A dependent care or backup care reimbursement can easily exceed $100. For most employees, this isn’t insignificant, and for some, spending this amount of money out-of-pocket won’t even be affordable. Knowing this, employees may opt out.

Fact: Subsidies reduce uncertainty for employees.

Reimbursement account, employees might worry about how much of their benefits they’re using or not using because they can’t see their balance in real-time. Through subsidies, employees will know how much they have left as soon as the benefit is used.

Some care benefits must be used during the tax year in which they were earned. With subsidies, employees are less likely to worry about losing money at the end of the year because they’ll know their benefit balance.

Paying for the Employee Care Benefits Directly Streamlines Record Keeping.

Companies that use reimbursements often have to wait for employees to provide the paperwork necessary to receive the reimbursement. If employees lose a receipt or forget to submit paperwork, they may lose their opportunity for reimbursement.

Through a subsidy, which could be paid directly to a care provider, receipts and other paperwork will already be provided to the company. Streamlining the record keeping process will ease compliance. 

Using Subsidies Prevents Employees from Exceeding their Benefit Amount

Tracking benefits use has historically been challenging for employees. Whether it’s limited access to employee portals or confusing benefits programs, employees often aren’t aware of their care benefit balances. This is common with reimbursement accounts.

If an employee uses their care benefit regularly, reimbursements accounts can lead them to accidentally spend more out of pocket than what they have left. Through subsidies, this won’t happen.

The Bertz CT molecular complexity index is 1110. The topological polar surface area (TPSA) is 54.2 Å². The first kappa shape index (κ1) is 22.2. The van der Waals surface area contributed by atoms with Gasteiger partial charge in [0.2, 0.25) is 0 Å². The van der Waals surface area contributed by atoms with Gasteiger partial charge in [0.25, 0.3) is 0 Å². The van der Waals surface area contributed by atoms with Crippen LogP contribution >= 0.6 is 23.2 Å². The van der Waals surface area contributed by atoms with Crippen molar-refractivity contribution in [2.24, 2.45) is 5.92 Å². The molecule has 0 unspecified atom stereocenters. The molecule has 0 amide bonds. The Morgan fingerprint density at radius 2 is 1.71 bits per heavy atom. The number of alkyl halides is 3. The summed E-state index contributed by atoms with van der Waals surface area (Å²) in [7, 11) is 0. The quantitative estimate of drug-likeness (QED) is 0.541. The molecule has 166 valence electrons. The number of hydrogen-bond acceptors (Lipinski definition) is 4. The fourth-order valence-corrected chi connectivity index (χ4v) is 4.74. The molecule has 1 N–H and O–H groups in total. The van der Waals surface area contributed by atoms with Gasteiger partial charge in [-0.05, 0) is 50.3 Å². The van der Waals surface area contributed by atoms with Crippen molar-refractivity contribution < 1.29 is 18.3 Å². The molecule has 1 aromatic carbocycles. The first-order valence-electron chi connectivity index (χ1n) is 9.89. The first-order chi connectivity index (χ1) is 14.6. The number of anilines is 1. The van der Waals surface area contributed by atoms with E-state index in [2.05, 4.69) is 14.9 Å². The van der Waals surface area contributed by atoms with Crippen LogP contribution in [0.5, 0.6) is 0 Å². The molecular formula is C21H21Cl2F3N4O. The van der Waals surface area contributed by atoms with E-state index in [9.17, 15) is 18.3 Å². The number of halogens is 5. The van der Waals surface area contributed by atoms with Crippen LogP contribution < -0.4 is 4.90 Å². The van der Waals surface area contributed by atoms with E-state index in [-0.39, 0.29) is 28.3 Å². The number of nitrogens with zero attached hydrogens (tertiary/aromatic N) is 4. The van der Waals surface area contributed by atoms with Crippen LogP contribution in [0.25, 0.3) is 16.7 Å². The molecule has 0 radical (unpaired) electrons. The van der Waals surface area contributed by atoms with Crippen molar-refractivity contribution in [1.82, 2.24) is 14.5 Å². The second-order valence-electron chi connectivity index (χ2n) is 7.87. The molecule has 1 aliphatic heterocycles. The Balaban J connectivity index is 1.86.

Choosing a Care Benefit Provider

Today, employee benefits services are available to help companies with a wide variety of care benefit plans for dependent care and childcare, and also backup care. If you’re in the market for a new benefits solution, consider making sure that your provider has the following capabilities: 


  • Direct pay. With a direct payment option, employees can pay for services using their benefits immediately. Advanced benefits solutions will simultaneously collect the paperwork that would typically be needed for reimbursement.
  • Real-time balance from home. Find a provider who can show your employees their balance in real-time. A user-friendly portal that shows employees how much they’ve used and how much they have left will encourage use.
  • Upload your own provider. Employees will likely want to use caretakers who they already know, especially if they’d like to use their benefits for home care services. Upload your own provider features are also often more affordable. 
  • Mobile. As with many other industries, care providers are going mobile, creating phone apps that employees can use to manage their benefits. 
  • Compliance assistance. Compliance with state and federal law is extremely important for care benefit programs. Find a care provider that will partner with you on state and federal compliance efforts.

Helpr is a Global Care Provider

At Helpr, we make care benefits easy. Through our employer partnerships, we’ve helped companies launch global care benefits programs spanning from DCFSA benefits management to subsidized childcare programs, to backup care benefits.